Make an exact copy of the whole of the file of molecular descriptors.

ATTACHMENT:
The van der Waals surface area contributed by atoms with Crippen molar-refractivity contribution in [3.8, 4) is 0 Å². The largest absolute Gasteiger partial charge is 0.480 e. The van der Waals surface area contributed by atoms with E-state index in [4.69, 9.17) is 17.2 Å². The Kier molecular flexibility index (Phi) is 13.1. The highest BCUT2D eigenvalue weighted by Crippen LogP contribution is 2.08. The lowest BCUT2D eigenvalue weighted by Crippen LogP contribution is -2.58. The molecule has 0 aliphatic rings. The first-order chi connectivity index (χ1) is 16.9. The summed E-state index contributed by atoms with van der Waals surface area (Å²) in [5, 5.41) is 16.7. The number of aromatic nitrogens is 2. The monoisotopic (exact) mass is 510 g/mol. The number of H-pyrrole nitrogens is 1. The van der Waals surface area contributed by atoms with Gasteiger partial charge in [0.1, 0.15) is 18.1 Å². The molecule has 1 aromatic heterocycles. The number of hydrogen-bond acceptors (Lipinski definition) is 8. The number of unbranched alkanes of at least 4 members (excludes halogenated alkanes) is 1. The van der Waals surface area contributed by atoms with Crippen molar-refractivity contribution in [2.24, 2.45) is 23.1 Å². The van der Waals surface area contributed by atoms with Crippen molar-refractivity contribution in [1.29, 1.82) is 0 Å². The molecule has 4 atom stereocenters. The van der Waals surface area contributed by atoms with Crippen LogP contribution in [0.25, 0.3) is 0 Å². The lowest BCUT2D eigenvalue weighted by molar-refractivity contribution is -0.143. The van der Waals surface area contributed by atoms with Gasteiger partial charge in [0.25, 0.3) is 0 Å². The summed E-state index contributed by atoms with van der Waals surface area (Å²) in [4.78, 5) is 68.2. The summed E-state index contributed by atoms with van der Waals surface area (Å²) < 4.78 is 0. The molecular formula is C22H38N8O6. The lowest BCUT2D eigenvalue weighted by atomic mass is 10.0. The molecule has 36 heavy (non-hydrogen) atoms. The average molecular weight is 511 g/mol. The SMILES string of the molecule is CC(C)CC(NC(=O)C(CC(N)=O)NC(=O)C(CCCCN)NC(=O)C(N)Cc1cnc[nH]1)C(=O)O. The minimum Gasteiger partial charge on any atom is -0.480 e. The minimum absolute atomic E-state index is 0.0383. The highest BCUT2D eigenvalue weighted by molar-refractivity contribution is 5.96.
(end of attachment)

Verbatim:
The van der Waals surface area contributed by atoms with Crippen molar-refractivity contribution in [3.8, 4) is 0 Å². The largest absolute Gasteiger partial charge is 0.480 e. The van der Waals surface area contributed by atoms with E-state index in [4.69, 9.17) is 17.2 Å². The Kier molecular flexibility index (Phi) is 13.1. The highest BCUT2D eigenvalue weighted by Crippen LogP contribution is 2.08. The lowest BCUT2D eigenvalue weighted by Crippen LogP contribution is -2.58. The molecule has 0 aliphatic rings. The first-order chi connectivity index (χ1) is 16.9. The summed E-state index contributed by atoms with van der Waals surface area (Å²) in [5, 5.41) is 16.7. The number of aromatic nitrogens is 2. The monoisotopic (exact) mass is 510 g/mol. The number of H-pyrrole nitrogens is 1. The van der Waals surface area contributed by atoms with Gasteiger partial charge in [0.1, 0.15) is 18.1 Å². The molecule has 1 aromatic heterocycles. The number of hydrogen-bond acceptors (Lipinski definition) is 8. The number of unbranched alkanes of at least 4 members (excludes halogenated alkanes) is 1. The van der Waals surface area contributed by atoms with Crippen molar-refractivity contribution in [2.24, 2.45) is 23.1 Å². The van der Waals surface area contributed by atoms with Crippen molar-refractivity contribution in [1.29, 1.82) is 0 Å². The molecule has 4 atom stereocenters. The van der Waals surface area contributed by atoms with Crippen LogP contribution in [0.25, 0.3) is 0 Å². The lowest BCUT2D eigenvalue weighted by molar-refractivity contribution is -0.143. The van der Waals surface area contributed by atoms with Gasteiger partial charge in [0.25, 0.3) is 0 Å². The summed E-state index contributed by atoms with van der Waals surface area (Å²) in [4.78, 5) is 68.2. The summed E-state index contributed by atoms with van der Waals surface area (Å²) < 4.78 is 0. The molecular formula is C22H38N8O6. The lowest BCUT2D eigenvalue weighted by atomic mass is 10.0. The molecule has 36 heavy (non-hydrogen) atoms. The average molecular weight is 511 g/mol. The SMILES string of the molecule is CC(C)CC(NC(=O)C(CC(N)=O)NC(=O)C(CCCCN)NC(=O)C(N)Cc1cnc[nH]1)C(=O)O. The minimum Gasteiger partial charge on any atom is -0.480 e. The minimum absolute atomic E-state index is 0.0383. The highest BCUT2D eigenvalue weighted by molar-refractivity contribution is 5.96.